By James Plath
This six-part documentary may play like a reality show, but the Marleys are far more interesting and fun than the wealthy or redneck families that the networks keep throwing at us. And their humanitarianism is genuine.
Is there anyone on the planet who hasn’t heard of Bob Marley? Or heard at least one of the Jamaican reggae legend’s songs? His greatest hits album, “Legend” (1984)—released three years after his death by melanoma at the young age of 36—is the biggest selling reggae album of all-time. As the rhythm guitar player and lead vocalist for The Wailers, Marley was most responsible for popularizing reggae and spreading the Rastafari message. His music gained traction in America when former Cream guitarist Eric Clapton covered “I Shot the Sheriff” in 1974.
In 1980, Marley performed at the Independence Concert in Zimbabwe, and for his 11-year-old son, Ziggy, who was with him onstage, it was a life-changing experience. “It shaped my thoughts of Africa and knowledge of African struggles,” said the younger Marley, who made his recording debut in 1979 with siblings Cedella, Stephen and Sharon on their father’s song, “Children Playing in the Streets.”

Thirty years later, Ziggy Marley, a five-time Emmy winner and reggae icon, got the idea to perform a free concert in Africa and explore Africa on motorcycle with his brothers in order to get in touch with their African roots and reaffirm their father’s vision. “What we’re trying to do is keep one of the dreams that my father and the forefathers of African liberation had in mind, which is for real African unity,” Ziggy said. “Everything, I just wanted to be like my father. And, as I grew within the music, I kind of became myself, which was even more like my father, only without me trying.”

Though “Marley Africa Road Trip” is billed as a documentary, it aired in six parts on television and feels very much like a loosely structured reality show, with fly-on-the-wall filming and editing that aims to capture flavor and essence rather than being bound by a narrative arc or script. It feels like raw footage, with cameras always rolling. That’s good and bad, because you need to want to spend time with the Marleys as they talk with their director-documentarian and the countdown to Africa, then a countdown to concert day appear as subtitles.

“We are trying to perform a concert, for free, in Soweto, because I want to show my respect to Soweto and the struggle. We are trying to do it on our own, guerilla style. Reggae music is free music. Like my father said, ‘Nobody has ownership on it. It’s like oxygen, like the wind, like the rain.’”

But finding a venue turned out to be a difficult thing. Same with finding a promoter. No profit? No interest. But inspired by “Long Way Round” and Long Way Down,” David Alexanian’s production of Ewan McGregor’s motorcycle trips across the world, Ziggy approached Alexanian with his idea and the filmmaker was sold. So was Ducati, which donated four brand-new motorcycles to be used by the brothers and their director.
“I left Jamaica for a while, because as an artist I need to experience different things, see the world, have different energies. Living in one place is not good for me,” Ziggy once said. And this six-part TV documentary traces his 2010 adventure with brother Rohan (Marley Coffee), who’s billed as “The Entrepreneur,” and brother Robbie, called “The Ninja” because of his stunt motorcycle work—like riding on the FRONT wheel only.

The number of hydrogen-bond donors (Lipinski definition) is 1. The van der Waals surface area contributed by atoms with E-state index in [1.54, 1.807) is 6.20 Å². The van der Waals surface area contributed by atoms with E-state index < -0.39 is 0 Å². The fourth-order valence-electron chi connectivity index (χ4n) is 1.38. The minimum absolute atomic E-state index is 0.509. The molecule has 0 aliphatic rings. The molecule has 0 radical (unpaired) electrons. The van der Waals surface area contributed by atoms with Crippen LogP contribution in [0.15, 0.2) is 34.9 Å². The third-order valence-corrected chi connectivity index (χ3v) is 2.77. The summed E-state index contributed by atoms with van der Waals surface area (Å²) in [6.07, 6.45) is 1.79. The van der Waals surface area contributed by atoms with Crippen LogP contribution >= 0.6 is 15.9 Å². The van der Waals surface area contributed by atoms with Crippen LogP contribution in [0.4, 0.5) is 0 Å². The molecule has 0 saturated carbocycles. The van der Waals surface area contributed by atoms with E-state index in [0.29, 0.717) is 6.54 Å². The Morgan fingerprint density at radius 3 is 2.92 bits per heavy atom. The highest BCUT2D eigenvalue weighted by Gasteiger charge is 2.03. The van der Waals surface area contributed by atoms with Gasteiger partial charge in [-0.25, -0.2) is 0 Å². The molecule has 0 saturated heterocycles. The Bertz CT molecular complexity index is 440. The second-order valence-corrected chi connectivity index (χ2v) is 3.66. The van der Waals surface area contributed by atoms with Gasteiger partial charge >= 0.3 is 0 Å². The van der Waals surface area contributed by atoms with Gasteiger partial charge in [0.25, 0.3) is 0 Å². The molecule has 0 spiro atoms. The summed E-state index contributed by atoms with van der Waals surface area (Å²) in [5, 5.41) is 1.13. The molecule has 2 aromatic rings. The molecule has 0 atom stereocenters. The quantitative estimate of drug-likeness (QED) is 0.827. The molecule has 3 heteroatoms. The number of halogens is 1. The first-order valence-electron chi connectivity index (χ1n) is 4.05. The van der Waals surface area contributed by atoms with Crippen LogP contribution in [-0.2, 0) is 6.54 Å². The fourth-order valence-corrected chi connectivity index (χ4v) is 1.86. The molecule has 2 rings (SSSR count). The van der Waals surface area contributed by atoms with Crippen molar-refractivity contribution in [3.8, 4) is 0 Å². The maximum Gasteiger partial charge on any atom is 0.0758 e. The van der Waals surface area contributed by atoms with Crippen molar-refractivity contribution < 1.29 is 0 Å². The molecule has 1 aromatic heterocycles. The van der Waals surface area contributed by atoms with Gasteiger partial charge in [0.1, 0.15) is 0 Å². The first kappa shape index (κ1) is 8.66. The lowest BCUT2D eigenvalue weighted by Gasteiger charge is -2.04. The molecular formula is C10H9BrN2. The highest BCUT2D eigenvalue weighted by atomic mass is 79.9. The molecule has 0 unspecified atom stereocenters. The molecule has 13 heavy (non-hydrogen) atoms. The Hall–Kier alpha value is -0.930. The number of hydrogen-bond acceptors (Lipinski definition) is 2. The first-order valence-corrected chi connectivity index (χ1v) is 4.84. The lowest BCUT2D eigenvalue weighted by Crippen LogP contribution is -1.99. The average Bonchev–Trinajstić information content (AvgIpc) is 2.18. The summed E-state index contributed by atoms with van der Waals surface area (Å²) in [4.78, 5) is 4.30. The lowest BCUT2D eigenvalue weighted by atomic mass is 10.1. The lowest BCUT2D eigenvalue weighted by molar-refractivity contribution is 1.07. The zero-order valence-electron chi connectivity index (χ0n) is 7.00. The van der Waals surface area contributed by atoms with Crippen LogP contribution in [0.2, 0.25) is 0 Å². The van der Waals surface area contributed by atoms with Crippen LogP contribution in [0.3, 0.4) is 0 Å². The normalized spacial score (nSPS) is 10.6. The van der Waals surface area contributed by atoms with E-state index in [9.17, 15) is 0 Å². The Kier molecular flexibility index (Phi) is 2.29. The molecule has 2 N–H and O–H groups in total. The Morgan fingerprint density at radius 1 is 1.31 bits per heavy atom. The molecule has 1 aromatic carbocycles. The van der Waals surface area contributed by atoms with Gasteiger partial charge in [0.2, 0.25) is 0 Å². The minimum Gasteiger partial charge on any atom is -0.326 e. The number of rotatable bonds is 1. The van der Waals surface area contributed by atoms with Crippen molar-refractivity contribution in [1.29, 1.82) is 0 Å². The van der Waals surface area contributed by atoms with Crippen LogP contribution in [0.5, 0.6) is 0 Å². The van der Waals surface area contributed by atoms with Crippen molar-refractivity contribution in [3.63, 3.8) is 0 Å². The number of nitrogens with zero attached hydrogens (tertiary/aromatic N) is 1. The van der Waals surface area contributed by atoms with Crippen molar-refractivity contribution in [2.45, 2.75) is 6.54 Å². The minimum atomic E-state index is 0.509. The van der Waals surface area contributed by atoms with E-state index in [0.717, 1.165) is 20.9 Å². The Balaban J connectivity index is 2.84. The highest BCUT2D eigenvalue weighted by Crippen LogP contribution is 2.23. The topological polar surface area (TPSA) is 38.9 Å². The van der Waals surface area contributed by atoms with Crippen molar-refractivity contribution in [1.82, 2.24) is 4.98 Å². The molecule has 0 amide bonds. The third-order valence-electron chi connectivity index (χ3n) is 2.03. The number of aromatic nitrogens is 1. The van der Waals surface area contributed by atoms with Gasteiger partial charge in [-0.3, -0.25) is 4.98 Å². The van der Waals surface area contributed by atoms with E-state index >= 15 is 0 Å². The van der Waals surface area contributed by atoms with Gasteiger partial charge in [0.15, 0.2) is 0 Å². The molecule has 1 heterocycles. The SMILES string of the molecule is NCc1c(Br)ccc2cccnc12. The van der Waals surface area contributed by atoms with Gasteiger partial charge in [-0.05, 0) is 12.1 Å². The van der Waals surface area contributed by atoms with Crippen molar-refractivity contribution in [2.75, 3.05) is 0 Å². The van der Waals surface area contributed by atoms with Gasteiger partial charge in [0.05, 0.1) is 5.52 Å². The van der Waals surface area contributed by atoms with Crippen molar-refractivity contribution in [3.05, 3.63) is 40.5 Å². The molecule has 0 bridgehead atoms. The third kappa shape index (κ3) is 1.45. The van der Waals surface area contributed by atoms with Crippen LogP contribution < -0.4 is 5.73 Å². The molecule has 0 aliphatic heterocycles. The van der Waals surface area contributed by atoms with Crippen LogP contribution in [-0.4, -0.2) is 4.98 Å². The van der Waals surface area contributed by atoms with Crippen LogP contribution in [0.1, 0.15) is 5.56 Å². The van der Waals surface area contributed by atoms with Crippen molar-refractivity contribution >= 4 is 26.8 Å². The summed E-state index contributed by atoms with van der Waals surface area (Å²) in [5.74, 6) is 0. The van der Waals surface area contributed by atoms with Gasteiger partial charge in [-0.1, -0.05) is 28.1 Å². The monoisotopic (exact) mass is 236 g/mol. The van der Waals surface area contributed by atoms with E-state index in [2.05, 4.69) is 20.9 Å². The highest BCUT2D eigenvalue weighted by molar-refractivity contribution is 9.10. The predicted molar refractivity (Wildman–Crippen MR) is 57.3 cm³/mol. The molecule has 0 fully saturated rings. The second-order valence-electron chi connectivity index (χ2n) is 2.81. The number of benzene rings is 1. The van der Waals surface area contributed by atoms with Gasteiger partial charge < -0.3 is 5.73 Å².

The first installment is largely talk of the project, though Ziggy is so charismatic and prone to easy laughter that it’s easy to keep watching. But the raw footage is enhanced by Ziggy’s memories of his father and black-and-white video of Bob Marley performing. Once the brothers get to Africa shortly before South Africa hosted the World Cup, they have ride across Africa having animal encounters, teaching children how to play soccer (Bob Marley, we’re told, trained with Pelé and was a terrific player and fan of “football”), working with local musicians, and rehearsing for the concert—of which we see roughly 30 minutes at the end of the film.

The concert, the various encounters, and the brothers’ noble intentions notwithstanding, the heart of this documentary is the Marley family—including their seemingly ever-present father—and their lifestyles, attitudes, and beliefs.

After watching “Marley Africa Road Trip” I came away with an even greater respect for Bob Marley than I already had, and a better understanding of the message his boys seem so committed to spreading. And after vicariously “hanging” with Ziggy, Rohan, and Robbie, I found myself wishing I could spend a day with them in person—especially Ziggy, who exudes positive energy.

Video: The video quality is superb. Without looking at the specs it’s easy to see that Alexanian used a digital camera, because even on DVD the amount of detail, the richness of color, and the impressive suggestion of depth are evident. “Marley Africa Road Trip” is presented in “enhanced” widescreen, which appears to be 1.78:1.

Audio: The audio is a robust English Dolby Digital 5.1, with closed captions. Dialogue is crisp and clean, ambient sound is present but never “noisy,” and the musical presentations snap the rear speakers to attention. No complaints here.


Bottom Line: This six-part documentary may play like a reality show, but the Marleys are far more interesting and fun than the wealthy or redneck families that the networks keep throwing at us. And their humanitarianism is genuine.